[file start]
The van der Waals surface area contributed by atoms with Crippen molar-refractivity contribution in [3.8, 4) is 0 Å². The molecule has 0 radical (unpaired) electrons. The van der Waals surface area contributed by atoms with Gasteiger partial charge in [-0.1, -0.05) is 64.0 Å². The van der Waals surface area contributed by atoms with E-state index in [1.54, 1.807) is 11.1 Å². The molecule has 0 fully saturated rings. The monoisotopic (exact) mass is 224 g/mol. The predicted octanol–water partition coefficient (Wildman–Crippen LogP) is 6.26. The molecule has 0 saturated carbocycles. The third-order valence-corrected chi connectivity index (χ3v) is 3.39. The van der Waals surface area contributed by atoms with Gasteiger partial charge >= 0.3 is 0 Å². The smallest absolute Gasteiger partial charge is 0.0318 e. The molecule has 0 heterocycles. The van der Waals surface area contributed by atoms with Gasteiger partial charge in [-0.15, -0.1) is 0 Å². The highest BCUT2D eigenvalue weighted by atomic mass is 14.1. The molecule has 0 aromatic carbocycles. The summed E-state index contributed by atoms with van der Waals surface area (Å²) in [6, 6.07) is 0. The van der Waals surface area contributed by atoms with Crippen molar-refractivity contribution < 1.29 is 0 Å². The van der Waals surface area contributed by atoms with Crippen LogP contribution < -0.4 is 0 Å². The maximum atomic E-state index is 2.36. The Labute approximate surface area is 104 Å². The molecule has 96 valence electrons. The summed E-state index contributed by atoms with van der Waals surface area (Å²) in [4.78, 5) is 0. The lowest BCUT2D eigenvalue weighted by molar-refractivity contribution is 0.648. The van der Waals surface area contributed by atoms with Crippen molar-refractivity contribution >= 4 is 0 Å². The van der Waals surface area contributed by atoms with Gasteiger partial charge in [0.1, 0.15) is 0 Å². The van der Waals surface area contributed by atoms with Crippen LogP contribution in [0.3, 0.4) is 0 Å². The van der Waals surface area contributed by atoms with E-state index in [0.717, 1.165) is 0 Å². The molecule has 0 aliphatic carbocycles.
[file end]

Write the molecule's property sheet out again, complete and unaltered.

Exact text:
The van der Waals surface area contributed by atoms with Crippen molar-refractivity contribution in [3.8, 4) is 0 Å². The molecule has 0 radical (unpaired) electrons. The van der Waals surface area contributed by atoms with Gasteiger partial charge in [-0.1, -0.05) is 64.0 Å². The van der Waals surface area contributed by atoms with E-state index in [1.54, 1.807) is 11.1 Å². The molecule has 0 fully saturated rings. The monoisotopic (exact) mass is 224 g/mol. The predicted octanol–water partition coefficient (Wildman–Crippen LogP) is 6.26. The molecule has 0 saturated carbocycles. The third-order valence-corrected chi connectivity index (χ3v) is 3.39. The van der Waals surface area contributed by atoms with Gasteiger partial charge >= 0.3 is 0 Å². The smallest absolute Gasteiger partial charge is 0.0318 e. The molecule has 0 heterocycles. The van der Waals surface area contributed by atoms with Gasteiger partial charge in [-0.15, -0.1) is 0 Å². The highest BCUT2D eigenvalue weighted by atomic mass is 14.1. The molecule has 0 aromatic carbocycles. The summed E-state index contributed by atoms with van der Waals surface area (Å²) in [6, 6.07) is 0. The van der Waals surface area contributed by atoms with Crippen molar-refractivity contribution < 1.29 is 0 Å². The van der Waals surface area contributed by atoms with Crippen LogP contribution < -0.4 is 0 Å². The maximum atomic E-state index is 2.36. The Labute approximate surface area is 104 Å². The molecule has 96 valence electrons. The summed E-state index contributed by atoms with van der Waals surface area (Å²) in [4.78, 5) is 0. The lowest BCUT2D eigenvalue weighted by molar-refractivity contribution is 0.648. The van der Waals surface area contributed by atoms with Crippen molar-refractivity contribution >= 4 is 0 Å². The van der Waals surface area contributed by atoms with Gasteiger partial charge in [0.1, 0.15) is 0 Å². The van der Waals surface area contributed by atoms with Crippen LogP contribution in [0.3, 0.4) is 0 Å². The van der Waals surface area contributed by atoms with E-state index in [0.717, 1.165) is 0 Å². The molecule has 0 aliphatic carbocycles.